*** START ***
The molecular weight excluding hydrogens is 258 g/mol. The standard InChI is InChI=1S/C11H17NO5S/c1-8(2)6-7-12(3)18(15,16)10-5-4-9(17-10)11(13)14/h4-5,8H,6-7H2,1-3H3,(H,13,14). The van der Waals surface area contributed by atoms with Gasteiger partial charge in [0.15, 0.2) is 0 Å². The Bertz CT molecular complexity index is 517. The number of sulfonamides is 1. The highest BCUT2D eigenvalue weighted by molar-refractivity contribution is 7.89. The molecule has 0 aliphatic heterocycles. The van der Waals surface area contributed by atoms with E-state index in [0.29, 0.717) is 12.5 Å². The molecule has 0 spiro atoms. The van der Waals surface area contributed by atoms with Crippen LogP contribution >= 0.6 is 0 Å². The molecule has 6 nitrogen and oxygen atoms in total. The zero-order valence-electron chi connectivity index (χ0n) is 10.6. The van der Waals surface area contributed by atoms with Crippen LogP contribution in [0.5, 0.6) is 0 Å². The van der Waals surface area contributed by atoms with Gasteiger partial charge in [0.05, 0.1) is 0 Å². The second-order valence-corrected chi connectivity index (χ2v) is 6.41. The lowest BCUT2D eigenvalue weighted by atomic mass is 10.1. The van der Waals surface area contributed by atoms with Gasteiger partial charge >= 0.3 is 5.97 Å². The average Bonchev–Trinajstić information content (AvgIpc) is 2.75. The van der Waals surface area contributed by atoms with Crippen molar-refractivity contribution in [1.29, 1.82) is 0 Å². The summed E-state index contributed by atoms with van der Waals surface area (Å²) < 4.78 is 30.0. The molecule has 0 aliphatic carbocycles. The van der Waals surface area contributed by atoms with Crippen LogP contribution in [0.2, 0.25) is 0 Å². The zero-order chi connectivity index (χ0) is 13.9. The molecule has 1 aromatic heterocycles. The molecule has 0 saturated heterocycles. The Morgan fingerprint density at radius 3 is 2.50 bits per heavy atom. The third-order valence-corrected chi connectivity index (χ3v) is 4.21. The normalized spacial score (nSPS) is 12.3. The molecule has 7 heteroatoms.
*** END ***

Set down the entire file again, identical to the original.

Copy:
The molecular weight excluding hydrogens is 258 g/mol. The standard InChI is InChI=1S/C11H17NO5S/c1-8(2)6-7-12(3)18(15,16)10-5-4-9(17-10)11(13)14/h4-5,8H,6-7H2,1-3H3,(H,13,14). The van der Waals surface area contributed by atoms with Gasteiger partial charge in [0.15, 0.2) is 0 Å². The Bertz CT molecular complexity index is 517. The number of sulfonamides is 1. The highest BCUT2D eigenvalue weighted by molar-refractivity contribution is 7.89. The molecule has 0 aliphatic heterocycles. The van der Waals surface area contributed by atoms with E-state index in [0.29, 0.717) is 12.5 Å². The molecule has 0 spiro atoms. The van der Waals surface area contributed by atoms with Crippen LogP contribution >= 0.6 is 0 Å². The molecule has 6 nitrogen and oxygen atoms in total. The zero-order valence-electron chi connectivity index (χ0n) is 10.6. The van der Waals surface area contributed by atoms with Crippen LogP contribution in [0.5, 0.6) is 0 Å². The van der Waals surface area contributed by atoms with Gasteiger partial charge in [0.05, 0.1) is 0 Å². The second-order valence-corrected chi connectivity index (χ2v) is 6.41. The lowest BCUT2D eigenvalue weighted by atomic mass is 10.1. The van der Waals surface area contributed by atoms with Gasteiger partial charge >= 0.3 is 5.97 Å². The average Bonchev–Trinajstić information content (AvgIpc) is 2.75. The van der Waals surface area contributed by atoms with Crippen molar-refractivity contribution in [1.29, 1.82) is 0 Å². The summed E-state index contributed by atoms with van der Waals surface area (Å²) < 4.78 is 30.0. The molecule has 0 aliphatic carbocycles. The van der Waals surface area contributed by atoms with Crippen LogP contribution in [0.2, 0.25) is 0 Å². The zero-order chi connectivity index (χ0) is 13.9. The molecule has 1 aromatic heterocycles. The molecule has 0 saturated heterocycles. The Morgan fingerprint density at radius 3 is 2.50 bits per heavy atom. The third-order valence-corrected chi connectivity index (χ3v) is 4.21. The normalized spacial score (nSPS) is 12.3. The molecule has 7 heteroatoms.